Representation and the Mind-Body Problem in Spinoza

Representation and the Mind-Body Problem in Spinoza

3.85 (13 ratings by Goodreads)
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This first extensive study of Spinoza's philosophy of mind concentrates on two problems crucial to the philosopher's thoughts on the matter: the requirements for having a thought about a particular object, and the problem of the mind's relation to the body. Della Rocca contends that Spinoza's positions are systematically connected with each other and with a principle at the heart of his metaphysical system: his denial of causal or explanatory relations between the
mental and the physical. In this way, Della Rocca's exploration of these two problems provides a new and illuminating perspective on Spinoza's philosophy as a system.
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Product details

  • Hardback | 238 pages
  • 162 x 241 x 21mm | 485g
  • New York, United States
  • English
  • New
  • 0195095626
  • 9780195095623
  • 1,752,344

Back cover copy

This book offers a powerful new reading of Spinoza's philosophy of mind, the aspect of Spinoza's thought often regarded as the most profound and perplexing. Michael Della Rocca argues that interpreters of Spinoza's philosophy of mind have not paid sufficient attention to his causal barrier between the mental and the physical. The first half of the book shows how this barrier generates Spinoza's strong requirements for having an idea about an object. The second half of the book explains how this causal separation underlies Spinoza's intriguing argument for mind-body identity. Della Rocca concludes his analysis by solving the famous problem of whether for Spinoza the distinction between attributes is real or somehow merely subjective.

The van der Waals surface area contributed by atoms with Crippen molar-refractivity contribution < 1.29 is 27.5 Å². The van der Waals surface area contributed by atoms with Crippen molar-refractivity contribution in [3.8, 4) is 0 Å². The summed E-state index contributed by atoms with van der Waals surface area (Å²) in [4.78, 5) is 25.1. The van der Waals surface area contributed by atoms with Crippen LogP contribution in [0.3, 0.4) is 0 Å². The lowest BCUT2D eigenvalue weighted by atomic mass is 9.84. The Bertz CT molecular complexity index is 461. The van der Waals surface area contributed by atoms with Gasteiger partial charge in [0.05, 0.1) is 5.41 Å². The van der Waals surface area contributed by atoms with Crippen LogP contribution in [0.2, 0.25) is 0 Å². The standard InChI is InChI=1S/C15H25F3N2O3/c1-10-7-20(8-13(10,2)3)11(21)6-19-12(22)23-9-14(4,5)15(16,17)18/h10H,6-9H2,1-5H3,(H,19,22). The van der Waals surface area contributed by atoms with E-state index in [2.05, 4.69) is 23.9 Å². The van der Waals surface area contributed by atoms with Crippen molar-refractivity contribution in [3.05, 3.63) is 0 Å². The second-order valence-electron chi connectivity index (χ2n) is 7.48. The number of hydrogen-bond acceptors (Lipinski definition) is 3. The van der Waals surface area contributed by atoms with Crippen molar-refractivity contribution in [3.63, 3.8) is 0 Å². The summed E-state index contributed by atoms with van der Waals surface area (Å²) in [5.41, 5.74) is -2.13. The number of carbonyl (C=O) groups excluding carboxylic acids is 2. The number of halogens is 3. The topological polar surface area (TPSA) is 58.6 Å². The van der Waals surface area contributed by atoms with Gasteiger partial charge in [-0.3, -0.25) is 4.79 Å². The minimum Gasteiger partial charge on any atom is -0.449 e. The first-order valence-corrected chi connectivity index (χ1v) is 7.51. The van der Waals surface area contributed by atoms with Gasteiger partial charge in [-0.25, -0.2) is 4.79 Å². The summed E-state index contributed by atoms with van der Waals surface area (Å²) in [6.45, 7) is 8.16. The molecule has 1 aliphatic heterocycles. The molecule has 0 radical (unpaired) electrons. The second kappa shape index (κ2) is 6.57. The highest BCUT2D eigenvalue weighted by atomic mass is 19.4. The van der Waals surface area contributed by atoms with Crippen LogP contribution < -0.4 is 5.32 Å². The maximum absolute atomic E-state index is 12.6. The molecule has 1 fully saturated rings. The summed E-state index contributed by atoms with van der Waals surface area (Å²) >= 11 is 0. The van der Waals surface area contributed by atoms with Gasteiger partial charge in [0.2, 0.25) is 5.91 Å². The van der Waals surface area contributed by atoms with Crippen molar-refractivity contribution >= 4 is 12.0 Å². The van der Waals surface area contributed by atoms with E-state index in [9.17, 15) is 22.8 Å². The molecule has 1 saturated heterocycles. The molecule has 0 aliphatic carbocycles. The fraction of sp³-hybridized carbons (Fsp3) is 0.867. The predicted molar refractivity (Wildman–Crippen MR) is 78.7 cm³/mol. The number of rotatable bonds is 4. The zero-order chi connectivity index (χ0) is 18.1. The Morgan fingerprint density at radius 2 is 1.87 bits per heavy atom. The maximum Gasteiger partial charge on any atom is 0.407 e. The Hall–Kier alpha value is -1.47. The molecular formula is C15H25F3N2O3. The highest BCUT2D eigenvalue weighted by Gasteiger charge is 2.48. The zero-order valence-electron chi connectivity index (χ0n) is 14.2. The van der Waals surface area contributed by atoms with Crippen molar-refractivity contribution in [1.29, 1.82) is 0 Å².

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Review quote

exhibits ... analytic rigour and clarity of expression ... offers some original and compelling interpretations of important elements of Spinoza's theory of mind. * Tad M. Schmaltz,Mind, Vol. 109, No.435, July 2000. * The considerable strengths of his discussion in this book provide reason for those interested in this area of Spinoza's thought to track this further development. * Tad M. Schmaltz,Mind, Vol. 109, No.435, July 2000. * "A very rigorous, sophisticated and subtle treatment of central issues in Spinoza's philosophy of mind and knowledge....Della Rocca puts forward interpretations which are likely to be the subject of discussion among Spinoza for some years to come. In general, Della Rocca shows himself to be an original, subtle, and often brilliant expositor of Spinoza."-Nicholas Jolley, University of California, San Diego "It will be a classic-'must' reading for Spinoza scholars, historians of philosophy in general, advanced students of the history of philosophy, and anyone interested in early modern cognitive psychology. It is one of the most exciting works in the history of philosophy that I have read in a long time....It deserves the widest possible readership."-Don Garrett, University of Utah
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Rating details

13 ratings
3.85 out of 5 stars
5 23% (3)
4 54% (7)
3 15% (2)
2 0% (0)
1 8% (1)
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